Nation's super-secretive tech intelligence agency, yet to solve solar battery theft from HQs
Despite a more than two-year long fact-finding exercise, the super-secretive National Technical Research Organisation (NTRO), entrusted with responsibility of gathering technical intelligence, is yet to find out who ‘stole’ sophisticated solar batteries from its high-security headquarters.india Updated: Dec 28, 2014 01:14 IST
Despite a more than two-year long fact-finding exercise, the super-secretive National Technical Research Organisation (NTRO), entrusted with responsibility of gathering technical intelligence, is yet to find out who ‘stole’ sophisticated solar batteries from its high-security headquarters.
According to sources, the agency wasn’t able to account for more than 40 solar batteries installed at its headquarters for lighting the agency compound.
“The issue came to light when the paramilitary force guarding the compound asked for better lighting arrangements and a check was done on batteries. During the exercise, only one battery out of the 45 thought to have been installed could be accounted for. Preliminary probe said the batteries may have been stolen from the compound but no theft report was lodged with police. An inquiry is on,” said a government official requesting anonymity.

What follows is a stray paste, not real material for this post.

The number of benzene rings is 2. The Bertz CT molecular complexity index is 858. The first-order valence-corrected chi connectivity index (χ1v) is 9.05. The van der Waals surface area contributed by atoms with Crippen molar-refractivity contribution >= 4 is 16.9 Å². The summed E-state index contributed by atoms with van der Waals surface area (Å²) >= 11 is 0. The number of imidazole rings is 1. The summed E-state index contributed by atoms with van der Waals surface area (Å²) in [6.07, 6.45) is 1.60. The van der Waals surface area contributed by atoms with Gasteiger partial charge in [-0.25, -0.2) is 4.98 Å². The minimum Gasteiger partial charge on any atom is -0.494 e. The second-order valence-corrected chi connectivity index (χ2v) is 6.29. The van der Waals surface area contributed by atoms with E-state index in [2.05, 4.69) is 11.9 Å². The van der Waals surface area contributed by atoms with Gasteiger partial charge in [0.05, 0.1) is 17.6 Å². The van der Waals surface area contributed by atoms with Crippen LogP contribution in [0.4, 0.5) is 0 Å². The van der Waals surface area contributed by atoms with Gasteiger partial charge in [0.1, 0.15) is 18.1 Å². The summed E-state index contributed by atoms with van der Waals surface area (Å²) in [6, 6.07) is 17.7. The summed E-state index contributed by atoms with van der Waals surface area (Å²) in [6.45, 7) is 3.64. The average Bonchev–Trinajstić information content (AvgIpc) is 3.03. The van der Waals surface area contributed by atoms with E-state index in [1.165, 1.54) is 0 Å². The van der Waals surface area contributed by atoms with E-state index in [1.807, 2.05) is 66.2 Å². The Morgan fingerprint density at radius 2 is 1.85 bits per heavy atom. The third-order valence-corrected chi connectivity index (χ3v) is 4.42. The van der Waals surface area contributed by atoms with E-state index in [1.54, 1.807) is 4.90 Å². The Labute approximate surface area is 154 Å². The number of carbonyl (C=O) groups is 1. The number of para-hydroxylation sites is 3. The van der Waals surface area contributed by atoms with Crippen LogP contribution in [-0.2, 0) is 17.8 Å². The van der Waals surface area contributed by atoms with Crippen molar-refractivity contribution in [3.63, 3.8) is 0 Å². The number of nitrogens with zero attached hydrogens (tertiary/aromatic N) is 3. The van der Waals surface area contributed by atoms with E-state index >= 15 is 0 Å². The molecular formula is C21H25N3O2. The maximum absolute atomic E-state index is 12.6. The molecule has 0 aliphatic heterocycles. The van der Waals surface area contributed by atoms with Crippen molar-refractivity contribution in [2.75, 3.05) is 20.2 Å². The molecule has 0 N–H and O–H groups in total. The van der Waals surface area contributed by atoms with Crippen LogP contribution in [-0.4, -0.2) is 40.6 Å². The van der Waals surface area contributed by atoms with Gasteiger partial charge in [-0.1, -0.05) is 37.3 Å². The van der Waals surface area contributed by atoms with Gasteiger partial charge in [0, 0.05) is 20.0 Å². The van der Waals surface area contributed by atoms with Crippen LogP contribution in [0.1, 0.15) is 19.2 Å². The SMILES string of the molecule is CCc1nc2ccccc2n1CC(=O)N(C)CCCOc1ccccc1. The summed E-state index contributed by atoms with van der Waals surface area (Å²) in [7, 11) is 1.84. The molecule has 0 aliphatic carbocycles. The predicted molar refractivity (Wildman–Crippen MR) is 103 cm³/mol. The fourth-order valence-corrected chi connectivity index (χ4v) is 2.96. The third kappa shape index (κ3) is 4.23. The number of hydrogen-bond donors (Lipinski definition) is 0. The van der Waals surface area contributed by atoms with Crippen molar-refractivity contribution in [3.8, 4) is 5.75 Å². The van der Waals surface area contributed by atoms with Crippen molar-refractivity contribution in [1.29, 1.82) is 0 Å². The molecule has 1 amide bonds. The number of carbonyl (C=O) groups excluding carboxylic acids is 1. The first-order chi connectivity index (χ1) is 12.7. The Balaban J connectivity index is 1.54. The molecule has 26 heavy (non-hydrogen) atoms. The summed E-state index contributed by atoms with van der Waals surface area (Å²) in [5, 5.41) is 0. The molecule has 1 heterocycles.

The official added that later, due to a thick layer of dust and cobwebs at the designated place, it was suspected that the batteries might not have been installed there at all.
“The cost of batteries may be only few lakhs but they disappearance from the high security compound or even non-installation raises many uncomfortable questions about the working of the agency under successive heads and it is still not known who is responsible for the lapse,” said the official.
Due to controversies with procurement and recruitment in the agency, established after the Kargil war to augment country’s technical intelligence gathering capabilities, the UPA government ordered an audit of the working of NTRO by the comptroller and auditor general (CAG).
It was the first ever CAG-audit on an intelligence agency in the country. Its report is yet to be released. Sources say despite the fact that batteries were not found in the compound or not even installed, their annual maintenance contract was given and executed too.